Ever heard of Evel Kneviel? Roger Moore’s greatest Bond car moments
Saying farewell to the beloved actor, who died this week aged 89, in the best way possible; by remembering his iconic car chases
Legend has it that Lotus, so keen to get their new Giugiaro-designed wedge into a Bond film went to the simple expedient of parking one outside the famed Pinewood studios and waiting for the producers to take notice.
In a week already replete with tragedy came the news that Sir Roger Moore had passed away at the age of 89, following a brief struggle with cancer. Moore was not the best Bond in history, something he would have admitted himself, but he might have been the nicest actor to have played the role (although I’m sure George Lazenby, Timothy Dalton, Pierce Brosnan and Daniel Craig are all lovely. Not Connery though – grumpy old git by all accounts). Moore went on to parlay that niceness into his roles as a Unicef ambassador, becoming not only a national treasure but a truly global one.
For any of us born in the 1970s, he was our first Bond, and while the portrayals of others may be sexier, more action-packed, or more actorly, who could argue that Moore’s time in the role saw 007 at his most charming, his most witty, his most downright funny? Moore saw the inherent ridiculousness in the character from the off (can you imagine a real-life intelligence officer walking into a casino and announcing his last-name-first-name-last-name to all and sundry?) and decided to have fun with the role, which he did for a successful 12 years.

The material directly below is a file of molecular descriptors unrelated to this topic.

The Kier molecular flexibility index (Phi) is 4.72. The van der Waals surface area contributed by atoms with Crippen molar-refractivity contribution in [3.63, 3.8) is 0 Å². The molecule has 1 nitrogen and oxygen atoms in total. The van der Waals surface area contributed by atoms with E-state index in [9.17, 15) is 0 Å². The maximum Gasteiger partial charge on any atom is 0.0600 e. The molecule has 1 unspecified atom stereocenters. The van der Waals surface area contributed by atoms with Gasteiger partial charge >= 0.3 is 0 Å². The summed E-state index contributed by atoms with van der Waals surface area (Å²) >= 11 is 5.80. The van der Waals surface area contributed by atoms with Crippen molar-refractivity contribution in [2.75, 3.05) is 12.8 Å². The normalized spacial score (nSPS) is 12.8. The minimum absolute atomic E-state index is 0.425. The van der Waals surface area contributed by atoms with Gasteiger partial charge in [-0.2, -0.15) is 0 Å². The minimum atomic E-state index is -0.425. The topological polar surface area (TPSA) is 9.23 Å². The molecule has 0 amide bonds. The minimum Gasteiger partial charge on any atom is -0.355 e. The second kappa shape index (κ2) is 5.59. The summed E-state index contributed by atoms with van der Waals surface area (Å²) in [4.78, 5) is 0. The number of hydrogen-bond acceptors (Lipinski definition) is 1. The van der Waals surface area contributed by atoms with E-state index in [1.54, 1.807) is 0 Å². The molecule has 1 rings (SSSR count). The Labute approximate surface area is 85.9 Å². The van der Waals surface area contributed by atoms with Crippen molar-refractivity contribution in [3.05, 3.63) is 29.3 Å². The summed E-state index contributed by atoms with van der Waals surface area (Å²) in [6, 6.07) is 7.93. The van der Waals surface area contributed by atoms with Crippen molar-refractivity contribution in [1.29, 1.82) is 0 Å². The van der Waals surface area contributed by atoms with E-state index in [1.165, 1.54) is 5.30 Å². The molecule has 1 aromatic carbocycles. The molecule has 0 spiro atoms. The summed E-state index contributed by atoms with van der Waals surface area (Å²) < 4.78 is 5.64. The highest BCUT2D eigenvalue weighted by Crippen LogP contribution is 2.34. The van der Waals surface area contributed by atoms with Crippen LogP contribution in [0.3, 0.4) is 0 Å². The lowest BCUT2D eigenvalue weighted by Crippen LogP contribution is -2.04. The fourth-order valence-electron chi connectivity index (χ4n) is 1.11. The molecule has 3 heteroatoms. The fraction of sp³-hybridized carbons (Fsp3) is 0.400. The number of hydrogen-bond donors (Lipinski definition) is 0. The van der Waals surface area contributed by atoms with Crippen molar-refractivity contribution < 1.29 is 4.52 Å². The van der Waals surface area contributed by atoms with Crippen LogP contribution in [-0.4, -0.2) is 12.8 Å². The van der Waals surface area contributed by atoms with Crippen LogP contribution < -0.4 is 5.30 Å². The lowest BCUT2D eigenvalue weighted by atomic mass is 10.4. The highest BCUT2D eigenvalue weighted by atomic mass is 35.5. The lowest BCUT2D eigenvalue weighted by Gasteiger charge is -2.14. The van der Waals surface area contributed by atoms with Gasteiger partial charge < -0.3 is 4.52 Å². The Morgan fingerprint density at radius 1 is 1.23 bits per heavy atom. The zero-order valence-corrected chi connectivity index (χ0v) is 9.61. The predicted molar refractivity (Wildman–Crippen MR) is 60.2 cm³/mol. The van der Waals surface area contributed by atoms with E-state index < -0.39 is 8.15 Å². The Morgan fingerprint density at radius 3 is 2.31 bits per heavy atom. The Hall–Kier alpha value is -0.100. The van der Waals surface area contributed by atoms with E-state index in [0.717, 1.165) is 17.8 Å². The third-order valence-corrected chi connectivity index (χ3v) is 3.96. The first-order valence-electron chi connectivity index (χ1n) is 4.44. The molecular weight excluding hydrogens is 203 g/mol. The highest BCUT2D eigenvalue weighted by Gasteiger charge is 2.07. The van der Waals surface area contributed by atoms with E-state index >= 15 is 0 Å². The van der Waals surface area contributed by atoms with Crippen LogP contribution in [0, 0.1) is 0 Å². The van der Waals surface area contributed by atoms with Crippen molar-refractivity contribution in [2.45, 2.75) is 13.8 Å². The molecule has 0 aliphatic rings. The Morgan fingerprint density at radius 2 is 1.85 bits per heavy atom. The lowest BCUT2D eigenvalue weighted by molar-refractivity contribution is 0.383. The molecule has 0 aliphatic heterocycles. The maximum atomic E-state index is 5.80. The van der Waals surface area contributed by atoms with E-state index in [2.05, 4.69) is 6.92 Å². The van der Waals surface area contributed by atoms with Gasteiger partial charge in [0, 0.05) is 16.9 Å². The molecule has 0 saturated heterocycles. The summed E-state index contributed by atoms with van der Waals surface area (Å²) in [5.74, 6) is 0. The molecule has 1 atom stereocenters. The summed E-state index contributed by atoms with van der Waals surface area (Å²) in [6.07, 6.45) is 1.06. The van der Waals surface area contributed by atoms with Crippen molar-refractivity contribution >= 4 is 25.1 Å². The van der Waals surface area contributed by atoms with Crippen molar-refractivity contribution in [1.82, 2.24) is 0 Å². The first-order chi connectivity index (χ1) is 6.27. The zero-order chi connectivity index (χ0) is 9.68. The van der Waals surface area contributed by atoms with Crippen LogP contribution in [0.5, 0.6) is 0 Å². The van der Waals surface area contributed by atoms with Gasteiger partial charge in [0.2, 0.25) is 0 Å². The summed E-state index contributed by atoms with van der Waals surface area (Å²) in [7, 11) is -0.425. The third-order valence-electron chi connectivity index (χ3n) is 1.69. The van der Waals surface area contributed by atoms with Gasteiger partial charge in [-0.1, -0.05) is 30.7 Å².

And those dozen years saw some of Bond’s most iconic four-wheeled moments, including the best one of all time, perhaps. Our sympathies go out to Sir Roger’s family and friends, and as fans ourselves we are bereft. But we’ll always have the clips, the movies, and the memories, and no one else could so effortlessly combine opposite lock with raised eyebrow.
Lotus Esprit: The Spy Who Loved Me, 1977
Legend has it that Lotus, so keen to get their new Giugiaro-designed wedge into a Bond film went to the simple expedient of parking one outside the famed Pinewood studios and waiting for the producers to take notice. It worked, and so the Esprit S1 was given a co-starring role in the epic 1977 production of The Spy Who Loved Me. It’s unquestionably Moore’s best Bond film (even if the plot is more or less a direct lift from Thunderball) and it’s his best acting in the role too (his reaction when his late wife is mentioned is genuinely moving).
And it’s also Bond’s best car chase, by far. It has everything: machine-gun toting helicopters, rocket-launching motorcycles and a white, mid-engined car that magically turns into a submarine. Lotus test driver Roger Becker did a lot of the driving when the movie’s stunt crew couldn’t get the Esprit to slide cleanly (pulling donuts around the Sardinian roads under a swooping helicopter). Factually accurate? Hardly. The bad guy’s Ford Taunus (a Cortina by another name) would never have kept up, and the Esprit would probably have done its head gasket, but still. Submarine. Nothing has been cooler since.
AMC Hornet: The Man With The Golden Gun, 1974
The Hornet is a forgettable car from a forgotten car maker (the American Motors Corporation, also makers of the Gremlin and Pacer, and once owned by Renault) and the addition of the red-neck sheriff from Live And Let Die is silly (Sheriff J W Pepper, played by Clifton James, who passed away recently) but it does have THAT jump. An insane piece of stuntwork which today would presumably be done in CGI with a fake Vin Diesel at the wheel. The stunt was designed and created by an American showman called Jay Milligan as part of his own arena-based car shows.